Student Recaps from Winter Conference


We had a great Region X turnout at the Winter Conference last month, especially from Student Members! A couple students from the Golden Gate Chapter area have provided recaps from their experiences at the conference. If your Chapter isn't sending Student Members to Winter Conference it may be something you want to consider for next year, and asking those students to provide recaps is a great idea too. If you have any questions feel free to reach out to me (buzz@kwmech.com).

Alex Nutkiewicsz (left) and Megan Dawe (right)

Recap from Alex Nutkiewicz

Standford University, PhD student: Urban Informatics Lab

Hello fellow ASHRAE members!

I’m Alex Nutkiewicz, and I am a first year PhD student at Stanford working in the Urban Informatics Lab. It’s been about a month since I attended the ASHRAE winter conference in Chicago. As a Southern California native it seemed somewhat uncivilized to be walking on Michigan Avenue in 26-degree weather. Although the noise from my teeth chattering made it difficult to think, I was able to wonder why a scientific society whose mission is to advance human well-being would schedule a conference next to Lake Michigan in the dead of winter. I guess I have a lot to learn.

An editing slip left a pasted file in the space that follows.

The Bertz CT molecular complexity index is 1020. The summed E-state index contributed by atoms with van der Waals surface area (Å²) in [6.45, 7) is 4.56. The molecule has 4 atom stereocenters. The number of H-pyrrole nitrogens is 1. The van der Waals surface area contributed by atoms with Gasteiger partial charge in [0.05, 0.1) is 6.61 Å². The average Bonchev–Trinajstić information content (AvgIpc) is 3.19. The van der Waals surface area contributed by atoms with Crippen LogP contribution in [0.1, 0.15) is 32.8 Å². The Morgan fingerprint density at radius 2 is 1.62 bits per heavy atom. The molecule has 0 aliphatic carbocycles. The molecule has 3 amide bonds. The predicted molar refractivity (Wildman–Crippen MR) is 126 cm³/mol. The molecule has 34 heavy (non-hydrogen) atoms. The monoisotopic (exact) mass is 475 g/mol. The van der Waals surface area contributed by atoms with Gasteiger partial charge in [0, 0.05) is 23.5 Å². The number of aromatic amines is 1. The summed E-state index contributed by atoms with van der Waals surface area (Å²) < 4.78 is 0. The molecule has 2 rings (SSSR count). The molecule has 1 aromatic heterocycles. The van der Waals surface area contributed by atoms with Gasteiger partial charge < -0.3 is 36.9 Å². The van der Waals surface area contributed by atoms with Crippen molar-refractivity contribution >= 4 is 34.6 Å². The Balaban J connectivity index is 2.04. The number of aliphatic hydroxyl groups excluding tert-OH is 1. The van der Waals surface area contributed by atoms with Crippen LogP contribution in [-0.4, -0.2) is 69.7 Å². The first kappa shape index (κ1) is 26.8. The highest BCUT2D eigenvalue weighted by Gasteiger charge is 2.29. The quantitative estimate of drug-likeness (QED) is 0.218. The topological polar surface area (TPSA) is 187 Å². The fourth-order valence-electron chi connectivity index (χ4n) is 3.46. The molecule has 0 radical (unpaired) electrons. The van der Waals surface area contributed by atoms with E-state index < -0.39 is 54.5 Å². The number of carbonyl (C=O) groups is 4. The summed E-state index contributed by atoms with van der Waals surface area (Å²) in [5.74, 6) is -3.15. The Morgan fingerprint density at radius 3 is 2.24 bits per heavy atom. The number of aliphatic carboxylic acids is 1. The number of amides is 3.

I sat in on many technical sessions trying to absorb the amazing research in thermal comfort and urban-scale energy modeling - my PhD area of focus. However, I came away from the conference experiencing so much more than that. I was excited to talk with ASHRAE members about how the field has changed over the years and what makes them enthusiastic for the future. I was especially able to visualize their passion at the AHR Expo where I barely managed not to get lost amongst the thousands of booths ranging from air handlers to zone control systems.

One of my favorite parts of the conference was being able to sit in on the Technical Committees. Erik Kolderup, who first taught me about energy modeling, and the rest of the 4.7 Technical Committee on Simulation & Component Modeling, made me feel very welcome, despite easily being the youngest, least experienced person in the room. And, despite my age difference, I didn’t shy from participating in a